Oct 11, 2022 - Energy & Environment

New Zealand plans to cut emissions with world-first farm levy

New Zealand Prime Minister Jacinda Ardern on a farm visit after announcing the government's proposals to tackle climate change by reducing agricultural emissions on October 11, 2022 in Wellington.

New Zealand Prime Minister Jacinda Ardern on a farm visit in the Wellington region on Tuesday after announcing her government's proposals to tackle climate change. Photo: Lynn Grieveson/Getty Images

New Zealand Prime Minister Jacinda Ardern announced plans Tuesday to tackle climate change, including a requirement that farmers pay levies from 2025 for emissions from such sources as cow burps.

Why it matters: "The proposal, as it stands, means New Zealand's farmers are set to be the first in the world to reduce agricultural emissions," said Ardern at a news conference at a dairy farm on New Zealand's North Island Tuesday.

  • Ardern said farmers who adopt climate-friendly practices would benefit from incentive payments, though some agricultural groups were critical of the proposal that's open for consultation until Nov. 18.

The big picture: New Zealand has pledged to cut methane emissions 10% by 2030 as part of a net-zero emissions target for 2050.

  • There are some 26 million sheep and about 10 million cattle in New Zealand and about half of the country's greenhouse gas emissions come from farms.
  • "No other country in the world has yet developed a system for pricing and reducing agricultural emissions, so our farmers are set to benefit from being first movers," Ardern said. "Cutting emissions will help New Zealand farmers to not only be the best in the world but the best for the world."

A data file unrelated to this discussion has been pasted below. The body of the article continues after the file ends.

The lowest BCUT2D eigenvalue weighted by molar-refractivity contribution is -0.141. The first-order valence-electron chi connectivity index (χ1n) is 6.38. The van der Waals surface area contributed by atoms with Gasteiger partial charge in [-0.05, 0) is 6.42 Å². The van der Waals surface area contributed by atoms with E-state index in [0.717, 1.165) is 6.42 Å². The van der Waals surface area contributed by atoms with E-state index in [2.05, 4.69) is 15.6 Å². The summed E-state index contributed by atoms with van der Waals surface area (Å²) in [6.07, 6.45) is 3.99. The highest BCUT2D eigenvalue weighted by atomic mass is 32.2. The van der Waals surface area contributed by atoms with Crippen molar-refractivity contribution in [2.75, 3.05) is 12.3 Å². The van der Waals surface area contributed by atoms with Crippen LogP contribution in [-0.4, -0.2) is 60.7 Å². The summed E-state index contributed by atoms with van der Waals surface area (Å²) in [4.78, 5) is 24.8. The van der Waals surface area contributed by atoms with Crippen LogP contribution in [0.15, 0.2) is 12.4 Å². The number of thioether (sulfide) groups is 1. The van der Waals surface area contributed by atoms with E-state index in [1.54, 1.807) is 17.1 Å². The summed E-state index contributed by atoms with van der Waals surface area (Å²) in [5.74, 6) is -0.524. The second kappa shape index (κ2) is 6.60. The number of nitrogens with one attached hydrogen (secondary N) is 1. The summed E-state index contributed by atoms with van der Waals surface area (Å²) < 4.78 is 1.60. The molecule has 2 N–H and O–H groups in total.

What they're saying: Some farming groups expressed concern at the proposal. Andrew Hoggard, president of NZ's agricultural lobby and advocacy group Federation Farmers, said in a statement the plan would "rip the guts out of small town New Zealand, putting trees where farms used to be."

  • Andrew Morrison, chair of industry group Beef+Lamb New Zealand, said in a statement "if farmers are to face a price for their agricultural emissions from 2025, it is vital they get proper recognition for the genuine sequestration happening on their farms."
  • Morrison noted "New Zealand sheep and beef farmers have more than 1.4 million hectares [3.5 million acres] of native forest on their land, which is absorbing carbon and it's only fair" this is appropriately recognized in any framework from day one.

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